Facebook is pushing back on Apple’s new privacy rules
Facebook says Apple iOS 14 privacy protection features could reduce what apps earn through online ads.
Facebook is pushing back on new Apple privacy rules for its mobile devices – and putting app developers in the middle.
Apple will soon require apps to ask users for permission to collect data on what devices they are using and to let ads follow them around on the internet. The social network said on Wednesday that those rules could reduce what apps can earn by advertising through Facebook’s audience network.
Facebook said it expects “less impact” on its own advertising revenue than on the ad-supported businesses that rely on its audience network to promote their apps. The audience network allows Facebook and Instagram advertisers to place their ads elsewhere on the internet.
Apple says the latest version of its mobile operating system, iOS 14, is designed to protect people’s privacy. It will require apps to ask users for permission to collect and share data using a unique code that identifies their iPhones and iPads. The update is due later this fall.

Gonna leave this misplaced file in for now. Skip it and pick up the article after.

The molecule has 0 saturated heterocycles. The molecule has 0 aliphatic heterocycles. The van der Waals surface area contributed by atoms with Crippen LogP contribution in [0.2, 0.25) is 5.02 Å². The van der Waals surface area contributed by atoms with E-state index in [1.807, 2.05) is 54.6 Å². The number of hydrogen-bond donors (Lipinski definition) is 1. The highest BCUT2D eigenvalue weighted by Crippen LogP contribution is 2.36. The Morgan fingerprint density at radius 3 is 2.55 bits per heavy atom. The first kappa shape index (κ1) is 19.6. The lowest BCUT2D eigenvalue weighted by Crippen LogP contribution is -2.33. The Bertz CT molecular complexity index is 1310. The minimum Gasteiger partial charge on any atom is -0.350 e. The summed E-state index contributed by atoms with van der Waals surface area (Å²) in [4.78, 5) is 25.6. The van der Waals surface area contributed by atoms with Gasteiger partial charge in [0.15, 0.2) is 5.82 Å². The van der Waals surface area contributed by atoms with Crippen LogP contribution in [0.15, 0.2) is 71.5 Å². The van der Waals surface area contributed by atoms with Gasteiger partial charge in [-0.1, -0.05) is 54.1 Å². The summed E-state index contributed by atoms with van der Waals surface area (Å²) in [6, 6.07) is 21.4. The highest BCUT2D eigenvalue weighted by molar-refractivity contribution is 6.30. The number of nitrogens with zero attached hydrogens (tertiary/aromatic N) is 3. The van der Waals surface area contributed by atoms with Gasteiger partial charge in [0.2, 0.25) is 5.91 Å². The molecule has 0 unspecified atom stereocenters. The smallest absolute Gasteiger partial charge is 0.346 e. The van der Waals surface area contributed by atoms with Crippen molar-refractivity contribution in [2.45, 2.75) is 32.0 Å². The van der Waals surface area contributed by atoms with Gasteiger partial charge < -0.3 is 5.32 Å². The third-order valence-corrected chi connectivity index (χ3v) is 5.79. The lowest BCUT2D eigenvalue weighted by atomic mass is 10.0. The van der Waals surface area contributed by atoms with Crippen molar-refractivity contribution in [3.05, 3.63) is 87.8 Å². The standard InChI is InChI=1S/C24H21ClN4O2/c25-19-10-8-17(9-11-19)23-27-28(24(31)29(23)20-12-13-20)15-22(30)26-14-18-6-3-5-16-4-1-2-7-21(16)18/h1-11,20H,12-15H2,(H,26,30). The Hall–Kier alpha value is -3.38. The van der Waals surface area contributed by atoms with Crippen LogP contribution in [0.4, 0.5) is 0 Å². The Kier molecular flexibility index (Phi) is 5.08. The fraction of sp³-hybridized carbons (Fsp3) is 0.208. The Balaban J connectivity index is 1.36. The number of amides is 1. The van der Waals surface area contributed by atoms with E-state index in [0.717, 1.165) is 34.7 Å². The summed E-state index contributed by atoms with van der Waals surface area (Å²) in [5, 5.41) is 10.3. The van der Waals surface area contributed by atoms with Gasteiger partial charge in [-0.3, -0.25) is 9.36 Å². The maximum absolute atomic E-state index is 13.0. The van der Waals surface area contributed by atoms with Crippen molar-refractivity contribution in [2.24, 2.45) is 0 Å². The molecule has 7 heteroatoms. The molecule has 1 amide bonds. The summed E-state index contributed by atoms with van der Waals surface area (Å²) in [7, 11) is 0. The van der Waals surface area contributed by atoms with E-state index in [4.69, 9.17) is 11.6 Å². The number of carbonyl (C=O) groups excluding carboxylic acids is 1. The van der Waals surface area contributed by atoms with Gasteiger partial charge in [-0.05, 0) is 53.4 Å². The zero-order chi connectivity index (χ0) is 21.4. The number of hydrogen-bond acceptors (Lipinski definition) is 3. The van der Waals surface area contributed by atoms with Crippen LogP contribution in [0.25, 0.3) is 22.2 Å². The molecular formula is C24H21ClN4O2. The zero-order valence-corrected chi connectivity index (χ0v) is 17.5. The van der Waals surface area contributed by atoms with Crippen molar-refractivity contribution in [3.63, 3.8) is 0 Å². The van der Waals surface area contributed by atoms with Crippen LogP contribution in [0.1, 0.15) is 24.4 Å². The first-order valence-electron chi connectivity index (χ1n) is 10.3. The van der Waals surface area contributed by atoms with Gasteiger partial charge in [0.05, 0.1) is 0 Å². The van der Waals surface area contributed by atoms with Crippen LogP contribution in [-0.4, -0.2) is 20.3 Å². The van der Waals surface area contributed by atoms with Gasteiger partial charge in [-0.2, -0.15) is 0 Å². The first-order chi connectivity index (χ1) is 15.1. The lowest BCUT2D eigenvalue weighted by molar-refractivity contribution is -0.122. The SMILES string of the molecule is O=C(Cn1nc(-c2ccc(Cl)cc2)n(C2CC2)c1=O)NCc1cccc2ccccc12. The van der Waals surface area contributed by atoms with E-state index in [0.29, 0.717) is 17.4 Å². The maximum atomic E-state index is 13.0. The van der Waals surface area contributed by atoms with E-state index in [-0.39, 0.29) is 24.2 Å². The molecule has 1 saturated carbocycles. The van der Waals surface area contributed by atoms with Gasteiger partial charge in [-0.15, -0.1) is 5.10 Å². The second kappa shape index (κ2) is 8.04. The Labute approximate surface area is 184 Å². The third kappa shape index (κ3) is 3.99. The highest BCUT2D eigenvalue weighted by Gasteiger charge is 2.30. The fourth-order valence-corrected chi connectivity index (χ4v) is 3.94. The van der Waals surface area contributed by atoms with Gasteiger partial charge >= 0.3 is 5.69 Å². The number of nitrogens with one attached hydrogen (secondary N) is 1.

Facebook said because of this change, it will no longer collect the identifier for advertisers on its own apps for iOS 14 devices. It is also asking businesses to create a new advertisement account that is dedicated solely to running ads for apps for iOS 14 users in order to comply with Apple’s new rules.
In Facebook’s second-quarter earnings call last month, finance chief Dave Wehner said the company is “still trying to understand what these changes will look like and how they will impact us and the rest of the industry. But the very least, it’s going to make it harder for app developers and others to grow using ads on Facebook and elsewhere.”
He also called targeted ads “are a lifeline for small businesses, especially in a time of COVID.”
Apple, on the other hand, said it is intent on giving people more choice over how they want to be tracked by companies on the internet – and the ability to say no if they do not.